Apple Changes In-App Purchase Structure


Not even a month after Apple was probed by the FTC for its practices of in-app marketing purchases to kids, Apple has finally changed the way it is doing things.

Recently, the Washington Post broke the story about the in-app scheme, citing that popular games such as Smurf’s Village, were selling “pretend purchases” to kids while the little gamers were unaware of the real costs behind their supposed innocuous acquisitions. Parents who allowed their children to use their iOS devices were surprised to find that their credit cards had amassed large sums of money due to “accidental” purchases, such as tokens and other items used for game play.

The complaint goes back to Rep. Edward Markey (D-MA), in which he wrote to FTC Chairman Jon Leibowitz regarding the unethical practices of in-app purchases and was looking for a solution to the issue. Leibowitz assured that the matter was being addressed and that Apple’s marketing and delivery of the applications was being investigated, much to Markey’s pleasure.

This week, the Washington Post reported that Apple’s iOS 4.3, released yesterday, comes with a change that requires iPhone or iPad users to enter a password if they want to make an in-app purchase within 15 minutes of having downloaded a new app.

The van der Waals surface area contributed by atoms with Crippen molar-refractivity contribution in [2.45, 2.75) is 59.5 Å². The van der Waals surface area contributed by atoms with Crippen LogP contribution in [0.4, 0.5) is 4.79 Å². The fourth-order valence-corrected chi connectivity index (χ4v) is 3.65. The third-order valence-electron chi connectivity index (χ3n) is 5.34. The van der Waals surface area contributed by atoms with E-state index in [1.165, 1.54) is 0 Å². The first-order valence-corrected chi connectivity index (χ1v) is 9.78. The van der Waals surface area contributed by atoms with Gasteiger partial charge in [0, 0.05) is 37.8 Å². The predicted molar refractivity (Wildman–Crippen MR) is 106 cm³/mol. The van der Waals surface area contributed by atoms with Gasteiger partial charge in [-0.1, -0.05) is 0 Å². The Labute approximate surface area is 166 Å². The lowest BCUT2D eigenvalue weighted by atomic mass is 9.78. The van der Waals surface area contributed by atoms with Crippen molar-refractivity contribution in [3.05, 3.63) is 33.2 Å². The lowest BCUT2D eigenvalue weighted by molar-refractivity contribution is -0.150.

"I am pleased that Apple has added new, clearer control settings and restrictions . . . it is important that consumers are protected and mobile devices don't become a 21st Century wallet in the hands of children who may not know any better," said Markey of the new update.

Users of iOS devices can also just switch of in-app purchases in the “Restrictions” section of the Settings app.

According to a few sources, Apple has reportedly been issuing refunds to parents who have complained about the mistaken purchases despite their being no refund policy for the App Store. Some experts speculated to the Wall Street Journal that Apple might be off the radar now that the update has been issued.

Michelle Amodio is a TechZone360 contributor. She has helped promote companies and groups in all industries, from technology to banking to professional roller derby. She holds a bachelor's degree in Writing from Endicott College and currently works in marketing, journalism, and public relations as a freelancer.

Edited by Tammy Wolf

TechZone360 Contributor

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